You have now decided to broach the topic of divorce. You and your spouse are in the process of separating and you are trying to determine your next steps. Understandably, there are many questions that are running through your head at this point. Where will I live? How will this impact my retirement? When will this all be finalized? How will this all be determined? These are all issues that can be complicated further when either spouse in a divorce has significant assets. One solution to an amicable and efficient high asset divorce is mediation.
Getting the finances right is important in any divorce settlement, but in cases where there is a lot of money at stake, doing so becomes more complex. When high asset divorce happens in Washington State, the court decides how to divide up marital property in an equitable way -- equitable, meaning fair and equal, not necessarily 50/50, and they will also look at what assets should be considered separate property that the other spouse should not hold a legal claim to.
When a wealthy couple splits, it presents many complex issues. The existence of children further complicates matters. Unlike other couples, whose assets and incomes may be minimal, high net worth parents often spend vast sums on their children's upbringing and education. Other financial issues may include sharing responsibility for tuition at a private school, setting up trust accounts or managed bank accounts, and contributions over time to special accounts for college education.
If the couple will live in different states or countries, special issues may arise involving regular contact by Skype, Face Time, or other providers. Scheduling visitations and passports may also present an issue after the divorce if they are not addressed in the final court orders. Finally, there are sometimes extremely sensitive issues like paternity of children which wealthy parents may wish to shield from the public record. All of these issues can be handled with discretion and expertise by the attorneys and staff at Clement Law Center. We would be pleased to protect the interests of you and your children, and can offer you excellent advice and representation in and out of court.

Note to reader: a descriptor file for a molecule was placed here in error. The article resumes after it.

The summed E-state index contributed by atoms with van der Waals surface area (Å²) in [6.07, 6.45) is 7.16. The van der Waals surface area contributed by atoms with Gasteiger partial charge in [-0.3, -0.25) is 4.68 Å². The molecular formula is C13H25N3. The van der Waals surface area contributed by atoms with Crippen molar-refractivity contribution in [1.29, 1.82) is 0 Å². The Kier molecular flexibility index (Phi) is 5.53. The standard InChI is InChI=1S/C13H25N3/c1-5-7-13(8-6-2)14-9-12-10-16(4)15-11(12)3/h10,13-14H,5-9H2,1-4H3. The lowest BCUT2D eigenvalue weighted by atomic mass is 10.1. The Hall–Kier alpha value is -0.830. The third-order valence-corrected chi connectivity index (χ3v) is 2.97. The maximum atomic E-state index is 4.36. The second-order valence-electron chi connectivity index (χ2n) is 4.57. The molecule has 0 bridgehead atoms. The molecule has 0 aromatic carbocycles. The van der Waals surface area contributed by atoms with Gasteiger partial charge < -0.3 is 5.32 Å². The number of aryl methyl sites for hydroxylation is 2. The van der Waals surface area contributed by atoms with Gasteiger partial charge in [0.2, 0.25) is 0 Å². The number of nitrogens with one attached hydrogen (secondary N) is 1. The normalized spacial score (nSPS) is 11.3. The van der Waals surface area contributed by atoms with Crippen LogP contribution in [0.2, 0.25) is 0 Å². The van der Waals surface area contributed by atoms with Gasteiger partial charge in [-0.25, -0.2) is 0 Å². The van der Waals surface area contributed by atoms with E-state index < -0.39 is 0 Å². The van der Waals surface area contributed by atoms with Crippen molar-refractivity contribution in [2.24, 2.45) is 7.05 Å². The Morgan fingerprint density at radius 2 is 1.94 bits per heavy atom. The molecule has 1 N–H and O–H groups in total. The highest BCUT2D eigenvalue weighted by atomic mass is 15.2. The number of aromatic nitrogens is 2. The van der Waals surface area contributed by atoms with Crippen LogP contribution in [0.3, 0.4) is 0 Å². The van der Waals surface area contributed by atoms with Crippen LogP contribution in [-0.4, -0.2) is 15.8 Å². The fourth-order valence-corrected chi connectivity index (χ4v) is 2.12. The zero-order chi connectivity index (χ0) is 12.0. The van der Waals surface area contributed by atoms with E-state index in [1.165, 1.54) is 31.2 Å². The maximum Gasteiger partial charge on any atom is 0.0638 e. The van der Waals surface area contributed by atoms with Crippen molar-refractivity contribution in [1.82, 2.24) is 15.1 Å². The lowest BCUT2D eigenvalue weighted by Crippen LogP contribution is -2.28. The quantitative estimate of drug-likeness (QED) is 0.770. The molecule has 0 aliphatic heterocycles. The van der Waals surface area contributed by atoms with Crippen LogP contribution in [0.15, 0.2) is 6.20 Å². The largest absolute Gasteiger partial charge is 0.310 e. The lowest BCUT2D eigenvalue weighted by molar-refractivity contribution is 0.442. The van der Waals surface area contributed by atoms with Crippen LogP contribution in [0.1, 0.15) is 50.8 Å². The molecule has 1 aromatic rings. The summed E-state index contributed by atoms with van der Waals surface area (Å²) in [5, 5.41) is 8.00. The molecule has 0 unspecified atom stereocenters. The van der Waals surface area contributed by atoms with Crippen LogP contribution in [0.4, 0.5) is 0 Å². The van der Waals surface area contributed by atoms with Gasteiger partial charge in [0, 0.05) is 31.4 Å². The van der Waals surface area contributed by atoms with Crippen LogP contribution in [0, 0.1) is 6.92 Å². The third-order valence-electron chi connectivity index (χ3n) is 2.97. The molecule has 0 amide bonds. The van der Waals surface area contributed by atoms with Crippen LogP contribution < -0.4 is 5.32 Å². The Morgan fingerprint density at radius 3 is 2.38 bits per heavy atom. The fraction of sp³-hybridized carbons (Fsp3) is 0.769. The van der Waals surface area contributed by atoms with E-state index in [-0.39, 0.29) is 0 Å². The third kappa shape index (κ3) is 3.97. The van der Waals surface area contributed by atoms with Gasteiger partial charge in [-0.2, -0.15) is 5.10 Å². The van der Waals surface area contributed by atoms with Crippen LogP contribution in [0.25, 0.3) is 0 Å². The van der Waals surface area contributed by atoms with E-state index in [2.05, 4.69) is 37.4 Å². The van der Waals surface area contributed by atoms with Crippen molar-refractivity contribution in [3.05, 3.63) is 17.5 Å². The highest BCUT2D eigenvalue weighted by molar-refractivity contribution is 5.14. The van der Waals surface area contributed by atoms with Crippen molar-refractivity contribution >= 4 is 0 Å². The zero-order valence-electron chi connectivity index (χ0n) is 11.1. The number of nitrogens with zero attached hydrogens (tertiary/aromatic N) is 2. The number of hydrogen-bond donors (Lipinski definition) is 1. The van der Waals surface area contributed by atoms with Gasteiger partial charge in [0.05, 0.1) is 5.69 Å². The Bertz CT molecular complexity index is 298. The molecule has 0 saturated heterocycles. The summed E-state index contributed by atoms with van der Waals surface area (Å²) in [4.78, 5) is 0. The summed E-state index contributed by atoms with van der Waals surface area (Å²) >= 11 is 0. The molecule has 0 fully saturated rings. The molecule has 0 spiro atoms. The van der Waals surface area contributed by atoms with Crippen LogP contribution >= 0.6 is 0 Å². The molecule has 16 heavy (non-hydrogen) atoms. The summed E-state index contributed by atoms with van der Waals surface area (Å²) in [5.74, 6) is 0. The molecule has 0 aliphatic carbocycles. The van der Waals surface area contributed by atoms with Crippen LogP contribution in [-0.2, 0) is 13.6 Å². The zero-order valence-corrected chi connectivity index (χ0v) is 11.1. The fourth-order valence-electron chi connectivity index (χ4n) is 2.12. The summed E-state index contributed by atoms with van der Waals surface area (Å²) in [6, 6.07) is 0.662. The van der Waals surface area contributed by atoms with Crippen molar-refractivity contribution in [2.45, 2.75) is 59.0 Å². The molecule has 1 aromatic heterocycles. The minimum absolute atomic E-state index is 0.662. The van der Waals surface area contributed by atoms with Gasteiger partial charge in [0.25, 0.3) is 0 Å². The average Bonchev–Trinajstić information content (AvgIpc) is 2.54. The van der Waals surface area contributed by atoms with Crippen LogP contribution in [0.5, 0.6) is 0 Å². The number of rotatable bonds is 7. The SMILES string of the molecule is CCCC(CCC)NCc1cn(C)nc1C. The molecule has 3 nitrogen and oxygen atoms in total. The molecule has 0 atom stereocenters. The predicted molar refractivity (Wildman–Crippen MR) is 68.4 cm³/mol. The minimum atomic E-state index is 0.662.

Washington is a community property state. What does this mean exactly? In general, this means that each spouse receives fifty percent of all property (debts and liabilities) acquired during the marriage. However, you may not receive exactly fifty percent of property in a divorce, depending on the circumstances. And, you may be able to keep some property that is deemed "non marital." If at all possible, it's best to divide the property through divorce negotiations, else you may not get what you want if a court has to divide the property.
When a marriage is about to be over, both spouses usually have some ability to see the writing on the wall before one of them actually says the word "divorce" or simply has papers served. But whether there is a vague sense of an upcoming breakup or not, moving on requires a certain amount of preparation in order to be able to move on successfully. The more time you are able to spend making preparations the better, because it's likely you will be able to be more subtle and be better prepared as you walk away.
When a person ordered to pay child support in Washington fails to comply with that order, it can have serious implications for their professional lives. Child support enforcement is based on both federal and state laws, with a range of options available to enforcement agencies to compel people to make payments.